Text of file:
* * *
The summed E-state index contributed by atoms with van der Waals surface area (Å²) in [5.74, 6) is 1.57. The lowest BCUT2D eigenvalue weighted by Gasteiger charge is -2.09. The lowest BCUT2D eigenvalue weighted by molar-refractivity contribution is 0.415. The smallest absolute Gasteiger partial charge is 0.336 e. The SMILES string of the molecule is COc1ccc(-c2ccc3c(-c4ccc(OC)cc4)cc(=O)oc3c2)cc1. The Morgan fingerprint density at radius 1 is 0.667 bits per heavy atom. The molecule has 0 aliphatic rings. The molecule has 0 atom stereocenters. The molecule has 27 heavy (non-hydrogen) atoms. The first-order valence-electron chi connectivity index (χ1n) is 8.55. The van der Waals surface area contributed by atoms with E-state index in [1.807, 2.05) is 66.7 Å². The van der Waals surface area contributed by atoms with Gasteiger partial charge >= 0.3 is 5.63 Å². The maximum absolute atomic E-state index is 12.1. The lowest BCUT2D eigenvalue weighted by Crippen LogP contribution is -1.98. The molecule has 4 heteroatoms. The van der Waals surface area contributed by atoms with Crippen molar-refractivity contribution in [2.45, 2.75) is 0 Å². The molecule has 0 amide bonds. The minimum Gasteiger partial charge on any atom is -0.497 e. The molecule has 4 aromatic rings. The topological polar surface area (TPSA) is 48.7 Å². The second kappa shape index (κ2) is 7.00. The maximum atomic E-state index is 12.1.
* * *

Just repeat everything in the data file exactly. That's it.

The summed E-state index contributed by atoms with van der Waals surface area (Å²) in [5.74, 6) is 1.57. The lowest BCUT2D eigenvalue weighted by Gasteiger charge is -2.09. The lowest BCUT2D eigenvalue weighted by molar-refractivity contribution is 0.415. The smallest absolute Gasteiger partial charge is 0.336 e. The SMILES string of the molecule is COc1ccc(-c2ccc3c(-c4ccc(OC)cc4)cc(=O)oc3c2)cc1. The Morgan fingerprint density at radius 1 is 0.667 bits per heavy atom. The molecule has 0 aliphatic rings. The molecule has 0 atom stereocenters. The molecule has 27 heavy (non-hydrogen) atoms. The first-order valence-electron chi connectivity index (χ1n) is 8.55. The van der Waals surface area contributed by atoms with E-state index in [1.807, 2.05) is 66.7 Å². The van der Waals surface area contributed by atoms with Gasteiger partial charge >= 0.3 is 5.63 Å². The maximum absolute atomic E-state index is 12.1. The lowest BCUT2D eigenvalue weighted by Crippen LogP contribution is -1.98. The molecule has 4 heteroatoms. The van der Waals surface area contributed by atoms with Crippen molar-refractivity contribution in [2.45, 2.75) is 0 Å². The molecule has 0 amide bonds. The minimum Gasteiger partial charge on any atom is -0.497 e. The molecule has 4 aromatic rings. The topological polar surface area (TPSA) is 48.7 Å². The second kappa shape index (κ2) is 7.00. The maximum atomic E-state index is 12.1.